I feel that the VC520 faired quite well under the circumstances, but it’s still something to consider when examining the sample media.

A Camera & PTZ Example

The next sample recording I have to offer highlights the video quality, the behavior of the PTZ mechanism and auto-focus action. I began with the camera on my desk pointed at the art on the far wall, some 20 feet away.

I went though a series of PTZ presets using the IR remote control. Each time I recalled a preset you can see a label shown in the video. These labels can be hidden if desired.

The various presets included fully zoomed out, pointed up, zoomed in, and focused on different devices at the far end of the room. The auto focus was set to continuous. The auto focus can also be set to act once after each PTZ move. Manual control of focus is also possible.

After exploring the action of the PTZ presets I overlaid the Windows utility and used it to control the camera position. You can see that the camera doesn’t attempt to auto focus until after each move has been completed.

As you can see in the sample video, the PTZ mechanics are quick and relatively smooth. AVER quotes the stepper action as 0.45 degrees/step while panning (left-right) and 0.25 degrees/step in tilt (up/down.)

I’ll also note that the camera has built-in noise reduction. It’s set to “low” in these examples. Choosing the middle setting made for slightly nicer video, given the amount of light in the room.

Also, the manufacturer tells me that they have recently implemented a 2X digital zoom in addition to the 12X optical zoom. The 1080p sensor allows added zoom to range, while operating at 720p, without degrading image quality.

I would have liked to have confirmed the behavior of the camera’s VISCA remote control. However, I didn’t have suitable third-party PTZ remote control system available.

The metal mount included with the VC520 allows tabletop, wall or ceiling mounting arrangements for the camera. When ceiling mounted the PTZ App allows the video to be flipped to correct the vertical orientation.

For example of the VC520 used in different, perhaps more typical lighting conditions, have a look on YouTube.

My Kingdom for a Chip Chart

DSC Labs Chip Chart 300pxThe definitive way to evaluate cameras for colorimetry is using a standardized color chip chart from the likes of DSC Labs. These are costly, so I don’t own one.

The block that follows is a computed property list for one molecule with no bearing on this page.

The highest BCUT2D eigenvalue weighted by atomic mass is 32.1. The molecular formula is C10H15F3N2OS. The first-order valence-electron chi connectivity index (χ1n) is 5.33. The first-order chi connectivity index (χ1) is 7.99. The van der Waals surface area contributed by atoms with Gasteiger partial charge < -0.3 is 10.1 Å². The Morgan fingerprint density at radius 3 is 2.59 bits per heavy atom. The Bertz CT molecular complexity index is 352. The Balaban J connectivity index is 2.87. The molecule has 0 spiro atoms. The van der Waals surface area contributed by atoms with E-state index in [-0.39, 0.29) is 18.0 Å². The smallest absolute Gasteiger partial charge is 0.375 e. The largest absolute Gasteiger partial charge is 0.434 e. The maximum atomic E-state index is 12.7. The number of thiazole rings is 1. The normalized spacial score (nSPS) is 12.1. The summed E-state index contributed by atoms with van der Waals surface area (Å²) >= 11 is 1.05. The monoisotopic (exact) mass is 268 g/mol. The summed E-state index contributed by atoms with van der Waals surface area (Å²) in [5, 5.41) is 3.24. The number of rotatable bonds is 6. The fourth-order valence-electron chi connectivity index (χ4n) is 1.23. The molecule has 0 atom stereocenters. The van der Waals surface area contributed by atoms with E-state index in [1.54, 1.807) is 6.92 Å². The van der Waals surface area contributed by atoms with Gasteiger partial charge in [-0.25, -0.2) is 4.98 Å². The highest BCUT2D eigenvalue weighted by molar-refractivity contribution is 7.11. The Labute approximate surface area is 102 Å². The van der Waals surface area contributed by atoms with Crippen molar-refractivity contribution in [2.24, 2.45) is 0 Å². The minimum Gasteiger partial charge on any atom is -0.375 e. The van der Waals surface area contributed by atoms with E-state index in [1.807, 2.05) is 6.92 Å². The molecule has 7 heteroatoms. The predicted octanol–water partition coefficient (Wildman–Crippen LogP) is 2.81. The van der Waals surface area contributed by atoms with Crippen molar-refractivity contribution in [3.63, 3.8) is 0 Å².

I flirted with the idea of making a suitable image in Photoshop and displaying on a monitor. However, that proved to be folly. To be effective the chart need to be a printed matter viewed via reflected light. A camera pointed at a monitor sees a washed-out mess of transmitted light, making the exercise pointless.

Lacking for a reference chart or an extraordinarily pretty scene like I’d find at NAB or Photokina, I decided to stage an obviously unfair comparison. I compared the VC520 to my Canon 70D DSLR.

VC520 vs Canon 70D DSLR

Given the amount of light in my office, I was impressed by the video that the camera was delivering. So I though it’d be curious to see how it compared to my DSLR, a Canon 70D that costs considerably more than the VC520.

I moved the VC520 to an adjustable laptop stand, and located the DSLR on a tripod immediately behind and above it. You can see a still of the arrangement in the sample clip. That still was taken using the camera in my mobile phone.

The Canon camera has an EF-S 18-135mm F3.5-5.6 IS STM lens. It was set to record 1080p30 using auto-exposure. The VC520 was also set to 1080p30 and recorded into vMix as before.

I also tried to match the two shots reasonably closely. A graphic overlay indicates which camera you’re seeing in each case.

While the shots look like they could be stills, I assure you that, with the exception of the still from the cell phone, they are running video in all cases. I found myself wishing that I had an old, analog clock so that you’d see that they are the same scene, taken at the same time.

I wanted to give you long enough shots to let you look at some of the detail in the scene. The clip ends with the two shots shown side-by-side for comparison.